He collapses into a puddle of contrition at the feet of his wife.
Jenna (Keri Russell) is a waitress at Joe’s Pie Diner, and that’s all that’s
ordinary about this movie. In an odd mixture of sharply funny and oddly
sentimental exchanges the script is wonderfully unashamed of manipulating us.
Its public success is a salute to Adrienne Shelly who wrote, directed and acted
in it, and was murdered in her New York apartment shortly before its release.
But let’s start at the beginning.
Jenna (Keri Russell) designs pies in her dreams. Led on by a slow, bubbling passion for the color and texture of ingredients, she mixes them with cool confidence and names them for the life moments that inspired them. These moments reflect the people in her dismal life: a “miserable snake” of a husband, her two loyal, air headed fellow waitresses, and the obstetrician who will deliver the baby she does not want. If she can’t escape the controlling lout, Jenna will content herself with making glorious pies.
Every time husband Earl (Jeremy Sisto) roars up to the diner with his horn at full blast, there is an intake of breath in the audience at that terrible symbol of control. But Earl, the red neck brute who lives on the edge of violence, usually, but not always, collapses into a puddle of contrition at the feet of his wife. Jenna, on the other hand, is capable of soaring, of smiling, of dreaming; but when the cards are stacked against her, she’s both a realist and a rock. Keri Russell’s performance is perfect. She gives Jenna, a tart tongue, hope, and a determination to grab at any part of her dreams that life might toss her way.
What’s tossed is Dr. Pomatter (Nathan Fillion), the married obstetrician who falls absolutely in love with Jenna and joins her in comic romp of an affair in the doctor’s office. The wonderful thing about all this is the certainty that because it is a fantasy, we don’t have to spend a minute worrying about the consequences. Nathan Fillion endows Dr. Pomatter with exactly the fey qualities the dear doctor needs.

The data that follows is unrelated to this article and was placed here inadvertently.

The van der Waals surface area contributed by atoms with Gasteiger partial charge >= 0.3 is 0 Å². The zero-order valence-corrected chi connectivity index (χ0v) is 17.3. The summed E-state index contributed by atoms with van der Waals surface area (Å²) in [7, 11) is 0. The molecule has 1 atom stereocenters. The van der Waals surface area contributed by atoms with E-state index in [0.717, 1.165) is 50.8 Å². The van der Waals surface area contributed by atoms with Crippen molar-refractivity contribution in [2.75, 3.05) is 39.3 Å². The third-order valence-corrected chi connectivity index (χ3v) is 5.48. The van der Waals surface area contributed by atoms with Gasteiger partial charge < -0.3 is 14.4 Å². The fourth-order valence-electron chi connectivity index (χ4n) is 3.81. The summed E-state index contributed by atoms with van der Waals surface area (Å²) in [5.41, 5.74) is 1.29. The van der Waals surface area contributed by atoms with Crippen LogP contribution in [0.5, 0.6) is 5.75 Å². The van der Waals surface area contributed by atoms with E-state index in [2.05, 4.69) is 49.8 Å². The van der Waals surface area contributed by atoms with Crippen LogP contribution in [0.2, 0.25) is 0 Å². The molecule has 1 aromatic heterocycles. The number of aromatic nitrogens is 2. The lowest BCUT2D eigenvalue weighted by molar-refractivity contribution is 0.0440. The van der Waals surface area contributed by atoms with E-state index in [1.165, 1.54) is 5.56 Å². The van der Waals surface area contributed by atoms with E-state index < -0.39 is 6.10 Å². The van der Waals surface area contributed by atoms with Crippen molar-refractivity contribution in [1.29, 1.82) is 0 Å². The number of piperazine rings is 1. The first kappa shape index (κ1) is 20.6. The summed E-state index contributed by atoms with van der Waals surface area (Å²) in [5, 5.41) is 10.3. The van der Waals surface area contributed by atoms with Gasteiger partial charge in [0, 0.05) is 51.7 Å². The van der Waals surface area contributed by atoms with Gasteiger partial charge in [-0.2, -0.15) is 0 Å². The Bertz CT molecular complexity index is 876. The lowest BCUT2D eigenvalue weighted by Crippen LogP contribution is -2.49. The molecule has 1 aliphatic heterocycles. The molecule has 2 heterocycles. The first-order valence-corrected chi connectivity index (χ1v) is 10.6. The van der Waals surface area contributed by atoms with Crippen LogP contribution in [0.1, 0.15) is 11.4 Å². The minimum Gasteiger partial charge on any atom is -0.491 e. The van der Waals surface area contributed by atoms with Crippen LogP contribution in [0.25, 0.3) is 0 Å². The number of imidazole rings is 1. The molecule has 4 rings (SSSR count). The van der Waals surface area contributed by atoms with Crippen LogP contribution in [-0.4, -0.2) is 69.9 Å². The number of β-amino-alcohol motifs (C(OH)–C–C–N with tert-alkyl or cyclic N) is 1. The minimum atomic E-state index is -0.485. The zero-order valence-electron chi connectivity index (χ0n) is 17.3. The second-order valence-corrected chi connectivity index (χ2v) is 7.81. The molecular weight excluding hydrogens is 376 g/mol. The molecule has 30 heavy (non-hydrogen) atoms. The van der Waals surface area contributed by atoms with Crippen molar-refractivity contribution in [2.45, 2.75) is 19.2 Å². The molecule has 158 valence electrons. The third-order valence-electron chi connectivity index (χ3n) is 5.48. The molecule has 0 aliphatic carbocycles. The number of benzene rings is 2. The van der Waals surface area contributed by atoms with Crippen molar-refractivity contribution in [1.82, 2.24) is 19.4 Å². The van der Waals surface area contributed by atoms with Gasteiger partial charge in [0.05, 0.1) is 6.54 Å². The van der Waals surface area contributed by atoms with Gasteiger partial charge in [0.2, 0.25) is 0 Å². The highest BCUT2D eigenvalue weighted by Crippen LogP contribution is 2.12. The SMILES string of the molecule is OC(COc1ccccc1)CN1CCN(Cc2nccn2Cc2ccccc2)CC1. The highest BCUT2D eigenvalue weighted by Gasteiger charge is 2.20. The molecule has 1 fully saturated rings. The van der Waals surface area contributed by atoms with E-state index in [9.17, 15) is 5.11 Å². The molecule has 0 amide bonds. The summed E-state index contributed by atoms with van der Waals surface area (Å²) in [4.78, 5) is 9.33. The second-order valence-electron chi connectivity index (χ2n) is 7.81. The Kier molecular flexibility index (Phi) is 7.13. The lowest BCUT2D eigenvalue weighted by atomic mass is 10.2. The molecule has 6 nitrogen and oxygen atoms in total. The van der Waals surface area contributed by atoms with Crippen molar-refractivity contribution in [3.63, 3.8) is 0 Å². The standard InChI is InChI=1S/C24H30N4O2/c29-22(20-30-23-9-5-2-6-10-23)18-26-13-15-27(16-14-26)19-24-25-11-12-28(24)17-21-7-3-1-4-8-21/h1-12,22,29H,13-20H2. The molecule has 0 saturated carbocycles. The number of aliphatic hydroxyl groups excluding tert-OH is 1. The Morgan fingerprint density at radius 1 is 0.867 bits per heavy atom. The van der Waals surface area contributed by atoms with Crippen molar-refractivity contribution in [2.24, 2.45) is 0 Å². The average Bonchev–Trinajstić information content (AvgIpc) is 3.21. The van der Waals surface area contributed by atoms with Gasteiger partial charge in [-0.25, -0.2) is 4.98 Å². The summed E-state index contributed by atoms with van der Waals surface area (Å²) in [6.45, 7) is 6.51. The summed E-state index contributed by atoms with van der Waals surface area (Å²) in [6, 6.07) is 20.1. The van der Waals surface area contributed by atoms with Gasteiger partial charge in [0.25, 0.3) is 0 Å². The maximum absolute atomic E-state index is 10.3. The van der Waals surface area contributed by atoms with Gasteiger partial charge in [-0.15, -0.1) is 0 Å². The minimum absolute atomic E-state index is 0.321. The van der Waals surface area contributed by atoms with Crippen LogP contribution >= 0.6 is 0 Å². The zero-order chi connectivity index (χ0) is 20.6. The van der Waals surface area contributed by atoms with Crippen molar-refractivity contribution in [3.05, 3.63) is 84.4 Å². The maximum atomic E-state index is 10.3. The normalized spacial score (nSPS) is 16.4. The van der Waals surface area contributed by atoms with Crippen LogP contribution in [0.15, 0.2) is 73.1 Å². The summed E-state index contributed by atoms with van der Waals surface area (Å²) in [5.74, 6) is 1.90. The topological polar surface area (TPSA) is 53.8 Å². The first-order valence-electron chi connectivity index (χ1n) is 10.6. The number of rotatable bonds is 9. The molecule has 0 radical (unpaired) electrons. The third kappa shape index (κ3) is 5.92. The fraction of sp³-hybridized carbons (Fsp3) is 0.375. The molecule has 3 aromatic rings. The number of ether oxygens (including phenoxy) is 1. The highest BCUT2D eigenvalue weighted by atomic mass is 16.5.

Andy Griffith plays Old Joe, owner of the diner, who is devoted to his pie maker and delivers his advice to her in barely disguised stories intended as life lessons. The other waitresses - Becky (Cheryl Hines) and Dawn (Adrienne Shelly) - hook up with the dim but available men (Lew Temple and Eddie Jemison) in deliberately overdone comedy. Just when any of this threatens to become one notch too silly, Jenna pulls things back to reality, always inching toward her dream. How she gets there delights the audience.
So there you have it, a fantasy, a comedy, and some terrific acting. That tone could not have been set without Keri Russell and Nathan Fillion who caught the full sense of Adrienne Shelly’s script and played their parts straight – with a twist - in the midst of equally good comic silliness. This contrast turns the film into a small jewel.
Copyright (c) Illusion
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